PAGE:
Leyland granddad who helped make British railway history dies aged 91
A Leyland granddad who helped to make railway history in Britain has died aged 91.
Vincent (Vinnie) Commons died on Thursday, January 16th, after being hospitalised due to an infection.
Doctors suspected that Vinnie, who lived in Hargreaves Avenue, had secondary cancer after finding lesions on his liver.
His son Mark said: "Dad was always telling jokes, as well as stories about the railways. I was very proud of him."
Vinny was born in Chorley before moving to Leyland and starting work as a locomotive cleaner at Lostock Hall Station in his teens. He fell in love with the railways and worked his way up to become a "fireman" or stoker, who would tend the fire that powered a steam engine.
It was a rough job, says his friend and fellow train enthusiast Bob Gregson, but Vinny loved it.
His enthusiasm and commitment paid off, with two drivers taking him under their wings to show him the ropes. After passing a difficult test, he went on to secure his dream role as a driver, a position he flourished in and held until he retired in 1993.
Mark added: "One time he was driving with two inspectors on the train and after he'd finished, they said it was the smoothest drive they'd ever been on. He was really chuffed about it. He was really good at what he did, no doubt about it."
In fact, Vinny was so good at his job he was even stopped from joining the army during the war as authorities did not want to lose him from the railways. But he faced his fair share of danger, having to drive freight trains carrying bombs.
When steam finished in 1968, he transferred to Preston where he moved diesel trains from London to Glasgow. The West Coast was electrified in 1973 and brought in environmentally cleaner and faster vehicles that travelled at high speeds of 100mph, which Vinny finished his career on.
"Some drivers couldn't take it because they were used to 30mph at most, so it was very frightening for them. The electric trains used tremendous speeds. It was a shock to the system. But not for Vinny - he was an astute sort of man," said Bob.
"He was a tough guy and loved his life on the railway. He wouldn't have done anything else. He'd been passionate about being a driver ever since he was a schoolboy and he got there."
Mark says he has many happy memories of his father as a train driver.
"The Preston to London line ran behind our childhood home and my dad would let us know when he would be driving past and pip his horn. And he always did," he said.
Pals Bob Gregson and Barney Campbell met Vinny when they began hosting monthly reunions for former railway workers and long-term enthusiasts in 1993.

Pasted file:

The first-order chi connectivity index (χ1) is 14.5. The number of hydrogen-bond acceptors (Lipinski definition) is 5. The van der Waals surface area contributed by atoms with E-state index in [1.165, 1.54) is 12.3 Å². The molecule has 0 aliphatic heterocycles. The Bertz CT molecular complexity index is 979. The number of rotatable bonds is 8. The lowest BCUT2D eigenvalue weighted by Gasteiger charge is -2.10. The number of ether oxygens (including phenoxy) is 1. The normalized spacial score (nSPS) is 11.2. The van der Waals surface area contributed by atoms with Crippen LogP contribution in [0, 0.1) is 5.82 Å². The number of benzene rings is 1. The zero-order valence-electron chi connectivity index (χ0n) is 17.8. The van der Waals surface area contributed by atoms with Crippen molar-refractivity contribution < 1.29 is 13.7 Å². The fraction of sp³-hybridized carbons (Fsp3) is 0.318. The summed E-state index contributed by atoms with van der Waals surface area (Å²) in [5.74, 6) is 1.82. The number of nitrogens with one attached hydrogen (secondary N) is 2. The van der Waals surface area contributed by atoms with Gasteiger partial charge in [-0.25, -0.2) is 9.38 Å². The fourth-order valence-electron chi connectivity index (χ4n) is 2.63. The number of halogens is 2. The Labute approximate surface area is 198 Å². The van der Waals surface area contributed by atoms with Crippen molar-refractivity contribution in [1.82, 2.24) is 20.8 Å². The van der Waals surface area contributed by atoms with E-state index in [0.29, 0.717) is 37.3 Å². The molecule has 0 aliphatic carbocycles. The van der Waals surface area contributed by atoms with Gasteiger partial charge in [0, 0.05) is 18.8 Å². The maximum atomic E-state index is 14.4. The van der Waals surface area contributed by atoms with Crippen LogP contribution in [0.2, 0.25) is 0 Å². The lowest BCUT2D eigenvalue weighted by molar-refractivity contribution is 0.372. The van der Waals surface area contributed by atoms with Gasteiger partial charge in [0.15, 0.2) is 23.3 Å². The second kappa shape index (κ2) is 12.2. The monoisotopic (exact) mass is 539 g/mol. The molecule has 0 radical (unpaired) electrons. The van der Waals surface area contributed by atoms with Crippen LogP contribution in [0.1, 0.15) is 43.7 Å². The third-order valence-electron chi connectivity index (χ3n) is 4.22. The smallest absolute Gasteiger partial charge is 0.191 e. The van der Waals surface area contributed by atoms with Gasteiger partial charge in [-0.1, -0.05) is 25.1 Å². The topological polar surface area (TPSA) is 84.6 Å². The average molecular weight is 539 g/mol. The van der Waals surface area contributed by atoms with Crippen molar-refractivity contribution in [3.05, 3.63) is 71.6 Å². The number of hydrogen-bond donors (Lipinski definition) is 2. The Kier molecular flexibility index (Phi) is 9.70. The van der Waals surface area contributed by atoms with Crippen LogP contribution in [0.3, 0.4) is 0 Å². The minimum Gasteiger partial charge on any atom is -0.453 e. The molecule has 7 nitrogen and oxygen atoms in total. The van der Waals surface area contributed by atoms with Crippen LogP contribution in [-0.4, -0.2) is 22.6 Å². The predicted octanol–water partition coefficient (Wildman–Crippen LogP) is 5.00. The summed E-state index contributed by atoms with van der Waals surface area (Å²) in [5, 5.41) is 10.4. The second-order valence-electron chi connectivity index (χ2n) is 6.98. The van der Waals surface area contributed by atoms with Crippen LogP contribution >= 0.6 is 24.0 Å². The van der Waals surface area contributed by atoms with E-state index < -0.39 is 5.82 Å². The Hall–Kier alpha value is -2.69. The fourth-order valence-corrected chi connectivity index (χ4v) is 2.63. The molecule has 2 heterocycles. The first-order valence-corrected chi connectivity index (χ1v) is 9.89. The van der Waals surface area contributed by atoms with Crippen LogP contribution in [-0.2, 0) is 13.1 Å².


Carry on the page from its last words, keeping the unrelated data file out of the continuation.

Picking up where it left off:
Bob said: "Vinny was always chirpy and making us laugh. He was a real character and was popular. He was the life and soul of our meetings and had a good sense of humour."
Bob remembers Vinny as a fascinating and insightful storyteller, who even helped him to write several books about the train industry.
He said: "Vinny was around in a day when the railway was something to talk about. The trains had a rather unforgettable character. Everything we loved about the railways has gone but Vinny went through it all. And the transition wasn't easy."
But he did not just witness history in the making - he took part in it too, by driving a train for British Railways during a special farewell tour on the last day of steam. His fireman that day - August 4th, 1968 - was Paul Tuson.
"He told me stories that I'll never forget. He was a great friend and a mine of information. I'm glad I met him," added Bob.
Vinny was also well-loved outside of work. He met his future wife Stella in Bolton and married her in 1955 after two or three years of courtship. They had two children together, Joy and Mark, and two grandchildren, Steven and Stuart.
His passions included playing snooker and football, and he also enjoyed walking his black Labradors.
"He was a fantastic dad. We couldn't have asked for a better upbringing," said Mark.
"He would play football with my nephews, even in his 80s. One time he went in the nets and someone kicked the ball, which hit his hand and broke his wrist. But I remember he said, 'I didn't let the ball in though.'
His daughter Joy remembers his love of music and that he had a radio in every room.
She added: "He was a loving dad, a real character, and did so much for us. His grandchildren loved him to bits. He was just an all-round lovely guy, who would talk to anyone."